The ease of launch with these hybrid irons is another standout point. If you are a player who struggles to get the ball to a satisfactory peak height with your irons then these should very much be on your radar. When you couple the high launch angle with some impressive ball speeds, distance will inevitably increase, and that is what happened with me. For context, my normal 7 iron peak height and carry are around 97 feet and 174 yards, and with the Eleven hybrid 7 iron, this increased to 126 feet and 182 yards on a Trackman 4 launch monitor.

The Eleven hybrid irons are made up of some very high end components. The KBS Tour Graphite Iron shafts are available in multiple flexes and the G-Rip grips feel tacky and durable.

One of the few negative points I found during testing was the lack of workability. My hunch is that because the ball is that bit quicker off the face than with a conventional iron, it has fractionally less purchase to facilitate much fade or draw and the results were very minimal curvature. Whilst, as a PGA Professional who likes to shape the ball, I am highlighting that as a negative, it will likely be music to some peoples ears! For the majority of players that these hybrid irons are aimed at, that will actually be a very positive thing.

Turf interaction is another area the Eleven hybrid iron performs extremely well. Because of the wider sole design than a standard iron, any slightly fat or heavy shots I hit were punished a lot less severely than with my normal irons as there is significantly less ‘dig’ to the hybrid sole.

Photo of the Eleven Golf hybrid iron

(Image credit: Future)

I was genuinely impressed with the Eleven hybrid irons. Anyone who is looking for exceptional ease of use, a higher ball flight and a ball speed boost should seriously consider these clubs. If you struggle with your irons, whether that be with strike, carry distance or stopping power, there is most definitely an easier way here. They also come with nice, neat individually embroidered headcovers to stop any marking up.

Photo of the Eleven Golf hybrid iron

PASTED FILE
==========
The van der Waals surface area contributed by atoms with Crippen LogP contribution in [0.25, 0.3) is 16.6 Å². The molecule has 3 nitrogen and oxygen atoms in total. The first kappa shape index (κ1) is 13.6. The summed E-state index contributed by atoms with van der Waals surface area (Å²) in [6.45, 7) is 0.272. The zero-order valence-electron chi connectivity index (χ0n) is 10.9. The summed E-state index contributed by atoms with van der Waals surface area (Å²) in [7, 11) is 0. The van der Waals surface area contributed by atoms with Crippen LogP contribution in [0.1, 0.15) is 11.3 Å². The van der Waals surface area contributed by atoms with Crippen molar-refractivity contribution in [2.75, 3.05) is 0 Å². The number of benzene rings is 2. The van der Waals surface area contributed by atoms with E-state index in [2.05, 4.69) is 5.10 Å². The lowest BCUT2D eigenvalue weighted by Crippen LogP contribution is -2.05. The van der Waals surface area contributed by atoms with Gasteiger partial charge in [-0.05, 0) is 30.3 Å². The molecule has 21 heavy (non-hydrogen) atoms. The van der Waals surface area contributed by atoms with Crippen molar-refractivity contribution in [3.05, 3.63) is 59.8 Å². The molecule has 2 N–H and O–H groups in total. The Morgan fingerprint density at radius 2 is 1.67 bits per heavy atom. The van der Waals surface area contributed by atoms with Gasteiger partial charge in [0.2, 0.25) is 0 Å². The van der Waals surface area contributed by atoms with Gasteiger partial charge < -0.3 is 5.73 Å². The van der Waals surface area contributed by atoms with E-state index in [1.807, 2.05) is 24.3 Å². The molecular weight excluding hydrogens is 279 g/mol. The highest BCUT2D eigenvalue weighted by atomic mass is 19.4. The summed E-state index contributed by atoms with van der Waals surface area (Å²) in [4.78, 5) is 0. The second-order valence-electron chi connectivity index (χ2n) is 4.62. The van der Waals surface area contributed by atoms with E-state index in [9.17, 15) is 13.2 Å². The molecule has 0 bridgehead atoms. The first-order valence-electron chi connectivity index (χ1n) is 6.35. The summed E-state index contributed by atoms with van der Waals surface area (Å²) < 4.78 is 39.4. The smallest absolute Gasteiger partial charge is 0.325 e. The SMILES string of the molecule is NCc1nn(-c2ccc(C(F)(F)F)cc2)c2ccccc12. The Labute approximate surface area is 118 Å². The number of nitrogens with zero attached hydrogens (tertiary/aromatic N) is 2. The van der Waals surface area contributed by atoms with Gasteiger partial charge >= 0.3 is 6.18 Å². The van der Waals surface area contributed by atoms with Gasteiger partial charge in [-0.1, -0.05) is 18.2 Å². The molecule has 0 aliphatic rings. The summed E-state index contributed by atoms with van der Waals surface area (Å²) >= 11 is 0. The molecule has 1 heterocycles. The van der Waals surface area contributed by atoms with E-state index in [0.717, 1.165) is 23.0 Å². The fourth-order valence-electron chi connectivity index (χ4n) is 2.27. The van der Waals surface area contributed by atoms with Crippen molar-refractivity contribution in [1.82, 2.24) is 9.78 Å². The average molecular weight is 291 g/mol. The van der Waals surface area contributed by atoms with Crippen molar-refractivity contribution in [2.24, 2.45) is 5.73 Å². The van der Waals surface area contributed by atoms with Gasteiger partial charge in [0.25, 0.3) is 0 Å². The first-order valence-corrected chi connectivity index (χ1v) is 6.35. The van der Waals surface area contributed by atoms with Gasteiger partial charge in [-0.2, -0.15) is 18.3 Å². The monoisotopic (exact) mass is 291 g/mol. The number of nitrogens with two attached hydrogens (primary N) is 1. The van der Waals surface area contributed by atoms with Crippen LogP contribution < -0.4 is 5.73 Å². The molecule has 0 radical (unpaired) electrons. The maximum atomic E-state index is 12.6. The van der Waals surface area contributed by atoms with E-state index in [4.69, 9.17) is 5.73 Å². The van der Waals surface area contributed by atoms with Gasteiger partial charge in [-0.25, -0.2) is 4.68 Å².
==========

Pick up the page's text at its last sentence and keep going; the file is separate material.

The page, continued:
(Image credit: Future)

Eleven Golf is a direct to consumer brand so purchases are made from their website, but what I do like is the option to just purchase a single hybrid iron so you can test the performance benefits for yourself before committing to a full set. 

Single hybrid irons will set you back $114.79/£89.99, which I think represents excellent value at this performance level, and full sets are priced at $567.63/£445.00 and $867.39/£680.00 depending on set composition. Shipping is available worldwide.

Joe Ferguson
Staff Writer


Joe has worked in the golf industry for nearly 20 years in a variety of roles. After a successful amateur career being involved in England squads at every age group, Joe completed his PGA degree qualification in 2014 as one of the top ten graduates in his training year and subsequently went on to become Head PGA Professional at Ryder Cup venue The Celtic Manor Resort. Equipment has always been a huge passion of Joe’s, and during his time at Celtic Manor, he headed up the National Fitting Centres for both Titleist and Taylormade.  He’s excited to bring his knowledge of hardware to Golf Monthly in the form of equipment reviews and buying advice. 

Joe lives in North Devon and still plays sporadically on the PGA West region circuit. His best round in recent years came earlier in 2023 where he managed a 9 under par 63 at Trevose GC in a Devon & Cornwall PGA Tournament.

Joe's current What's In The Bag? 

Driver: Srixon ZX5 LS 9.5

Fairway wood: Taylormade M2 Tour 2017, 13.5°  

Irons: Callaway Apex CB 24'  3-11

Wedges: Taylormade MG4 54 and 60 degree

Putter: Odyssey Toe Up #9

Ball: 2023 Titleist Pro V1x